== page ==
3 ways to improve your decision-making, according to Harvard Business Review

Editor's note: This popular story from the Daily Briefing's archives was republished on Mar. 30, 2020.

Facing a big decision? You're probably suffering from cognitive biases that make it harder for you to make good choices, Walter Frick writes for Harvard Business Review—but three simple rules can help you do better.

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1. Don't be overconfident

Almost everyone suffers from overconfidence, Frick writes, and that's a big problem: It's the bias that the Nobel-winning psychologist Daniel Kahneman has said "he'd eliminate first if he had a magic wand."

To improve your decision-making process, Frick writes that you need to accept that there's a good chance that all of your assumptions are wrong.

"Think choice A will lead to outcome B? It's probably a bit less likely than you believe," he writes. "Think outcome B is preferable to outcome C? You're probably too confident about that as well."

Once you accept your uncertainty, you're better situated to assess your options. What would you do differently, for instance, if you were less certain that A would lead to B? What if C were actually preferable to B? Asking these questions also helps you prepare to handle a significantly different outcome than the one you expect.

2. 'How often does that typically happen?'

In making any decision, you're usually called on to predict the future—to determine whether a proposed plan of action will succeed or fail, for instance. According to Frick, research shows that the best starting point for a prediction is to ask yourself, "How often does that typically happen?"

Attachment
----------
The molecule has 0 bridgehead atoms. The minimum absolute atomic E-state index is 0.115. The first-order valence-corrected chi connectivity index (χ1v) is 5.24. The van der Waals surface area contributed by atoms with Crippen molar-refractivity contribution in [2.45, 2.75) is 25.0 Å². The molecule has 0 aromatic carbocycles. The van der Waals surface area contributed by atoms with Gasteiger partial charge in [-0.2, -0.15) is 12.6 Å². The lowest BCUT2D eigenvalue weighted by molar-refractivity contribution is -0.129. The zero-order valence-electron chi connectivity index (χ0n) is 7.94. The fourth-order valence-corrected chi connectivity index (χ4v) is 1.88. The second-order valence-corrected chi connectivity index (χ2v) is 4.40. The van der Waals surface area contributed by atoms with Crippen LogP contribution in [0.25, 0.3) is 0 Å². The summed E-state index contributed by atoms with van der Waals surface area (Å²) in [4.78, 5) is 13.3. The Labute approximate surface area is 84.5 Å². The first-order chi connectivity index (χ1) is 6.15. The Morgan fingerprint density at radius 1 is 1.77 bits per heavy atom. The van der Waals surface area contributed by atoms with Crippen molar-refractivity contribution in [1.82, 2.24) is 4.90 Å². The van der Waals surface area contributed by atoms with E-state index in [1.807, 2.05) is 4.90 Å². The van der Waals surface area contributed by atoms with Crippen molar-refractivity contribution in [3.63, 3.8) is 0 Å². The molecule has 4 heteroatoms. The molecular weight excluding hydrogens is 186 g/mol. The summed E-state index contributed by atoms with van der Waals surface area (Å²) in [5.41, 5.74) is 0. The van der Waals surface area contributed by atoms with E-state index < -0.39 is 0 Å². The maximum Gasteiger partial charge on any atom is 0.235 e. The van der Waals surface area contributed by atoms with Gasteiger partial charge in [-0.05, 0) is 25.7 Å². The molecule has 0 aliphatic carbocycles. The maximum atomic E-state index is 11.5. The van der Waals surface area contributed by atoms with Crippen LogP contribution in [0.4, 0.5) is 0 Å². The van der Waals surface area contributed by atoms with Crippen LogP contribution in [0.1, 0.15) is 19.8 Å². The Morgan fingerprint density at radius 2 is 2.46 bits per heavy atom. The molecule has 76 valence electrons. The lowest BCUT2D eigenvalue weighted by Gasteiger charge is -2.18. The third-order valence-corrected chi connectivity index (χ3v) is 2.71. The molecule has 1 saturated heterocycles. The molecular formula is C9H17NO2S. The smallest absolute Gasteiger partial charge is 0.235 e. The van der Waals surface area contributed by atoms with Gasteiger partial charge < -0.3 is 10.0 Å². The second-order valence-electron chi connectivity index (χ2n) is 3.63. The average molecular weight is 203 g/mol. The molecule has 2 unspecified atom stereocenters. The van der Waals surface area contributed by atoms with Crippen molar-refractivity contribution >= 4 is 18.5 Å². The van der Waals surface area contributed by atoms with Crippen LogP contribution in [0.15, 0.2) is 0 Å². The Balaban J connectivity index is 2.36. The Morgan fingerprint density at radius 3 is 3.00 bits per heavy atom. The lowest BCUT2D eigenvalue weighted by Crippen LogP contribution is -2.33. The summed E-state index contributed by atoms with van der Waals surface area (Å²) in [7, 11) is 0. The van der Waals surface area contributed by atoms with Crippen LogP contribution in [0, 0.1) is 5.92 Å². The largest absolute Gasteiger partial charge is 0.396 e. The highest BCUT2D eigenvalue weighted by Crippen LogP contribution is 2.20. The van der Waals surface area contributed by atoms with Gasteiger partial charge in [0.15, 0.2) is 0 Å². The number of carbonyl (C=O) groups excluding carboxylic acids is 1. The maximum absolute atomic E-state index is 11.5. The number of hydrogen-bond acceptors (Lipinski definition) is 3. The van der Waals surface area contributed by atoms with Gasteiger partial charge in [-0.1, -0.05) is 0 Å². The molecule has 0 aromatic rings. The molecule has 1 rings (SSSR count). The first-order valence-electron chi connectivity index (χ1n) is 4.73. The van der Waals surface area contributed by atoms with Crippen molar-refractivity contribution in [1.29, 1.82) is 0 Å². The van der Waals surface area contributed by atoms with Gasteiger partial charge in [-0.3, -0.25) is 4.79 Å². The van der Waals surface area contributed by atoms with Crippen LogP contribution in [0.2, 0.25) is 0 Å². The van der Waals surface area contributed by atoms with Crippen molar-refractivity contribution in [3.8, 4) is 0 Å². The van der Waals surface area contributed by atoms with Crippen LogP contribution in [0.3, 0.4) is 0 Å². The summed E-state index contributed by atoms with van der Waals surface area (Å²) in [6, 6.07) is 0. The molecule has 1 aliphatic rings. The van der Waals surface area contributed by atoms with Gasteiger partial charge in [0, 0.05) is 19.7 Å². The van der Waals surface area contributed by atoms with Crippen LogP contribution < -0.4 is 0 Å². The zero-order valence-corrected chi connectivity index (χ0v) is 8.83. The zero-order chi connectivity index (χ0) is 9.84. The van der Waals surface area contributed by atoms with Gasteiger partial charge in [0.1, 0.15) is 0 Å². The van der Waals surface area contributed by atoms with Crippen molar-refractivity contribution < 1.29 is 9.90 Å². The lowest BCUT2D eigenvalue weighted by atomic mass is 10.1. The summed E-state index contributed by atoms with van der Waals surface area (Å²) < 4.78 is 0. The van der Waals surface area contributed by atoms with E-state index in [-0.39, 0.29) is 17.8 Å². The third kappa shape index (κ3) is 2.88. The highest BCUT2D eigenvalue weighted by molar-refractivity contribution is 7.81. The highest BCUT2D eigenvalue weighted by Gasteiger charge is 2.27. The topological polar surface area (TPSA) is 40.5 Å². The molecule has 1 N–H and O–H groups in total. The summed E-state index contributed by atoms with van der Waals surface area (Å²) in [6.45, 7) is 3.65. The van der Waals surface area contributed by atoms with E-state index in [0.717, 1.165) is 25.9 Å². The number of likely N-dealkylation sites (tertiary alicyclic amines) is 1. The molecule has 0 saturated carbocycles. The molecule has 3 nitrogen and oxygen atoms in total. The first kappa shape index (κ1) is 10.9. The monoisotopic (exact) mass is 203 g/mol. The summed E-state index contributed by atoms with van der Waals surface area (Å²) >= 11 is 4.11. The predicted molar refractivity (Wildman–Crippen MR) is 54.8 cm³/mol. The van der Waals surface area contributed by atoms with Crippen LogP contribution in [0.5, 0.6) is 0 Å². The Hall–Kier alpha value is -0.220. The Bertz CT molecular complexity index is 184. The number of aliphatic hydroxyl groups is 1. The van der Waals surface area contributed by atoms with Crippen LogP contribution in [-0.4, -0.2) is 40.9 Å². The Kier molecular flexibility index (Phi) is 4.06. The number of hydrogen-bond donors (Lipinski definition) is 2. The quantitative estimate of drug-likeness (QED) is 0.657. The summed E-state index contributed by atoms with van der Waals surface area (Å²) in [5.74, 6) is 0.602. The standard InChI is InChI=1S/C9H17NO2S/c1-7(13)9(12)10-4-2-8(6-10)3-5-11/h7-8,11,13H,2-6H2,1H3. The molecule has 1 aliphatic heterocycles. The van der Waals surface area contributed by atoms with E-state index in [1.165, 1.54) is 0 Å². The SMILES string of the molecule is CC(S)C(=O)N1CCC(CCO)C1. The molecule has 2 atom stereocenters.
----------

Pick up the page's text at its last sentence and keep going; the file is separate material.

For example, Frick writes, if you're thinking of funding a startup company, you could ask yourself, "What percentage of startups fail?" Or if your company is thinking about making an acquisition, you should figure out "how often acquisitions enhance the acquirer's value or otherwise further its goals."

The point, Frick writes, is to swap your "inside view" for an "outside view"—that is, to get away from a situation in which "the specifics of the decision overwhelm your analysis," and instead start looking at "similar cases before considering the specifics of your individual case."

3. Learn probability, and think probabilistically

If you don't know anything about probability, Frick writes that "there's no better investment" than spending 30 minutes learning about it. Research shows that even a basic understanding of probability can improve the accuracy of predictions and help people avoid some cognitive biases.

Thinking probabilistically also will help you adhere to the first two rules better, because you'll be able to think through the likelihood of possible outcomes.

Final thoughts

These three rules should be taken to heart and used frequently, Frick writes, not just when making big decisions.

"Great decision makers don't follow these rules only when facing a particularly difficult choice; they return to them all the time," he writes. "They recognize that even seemingly easy decisions can be hard — and that they probably know less than they think" (Frick, Harvard Business Review, 1/22).

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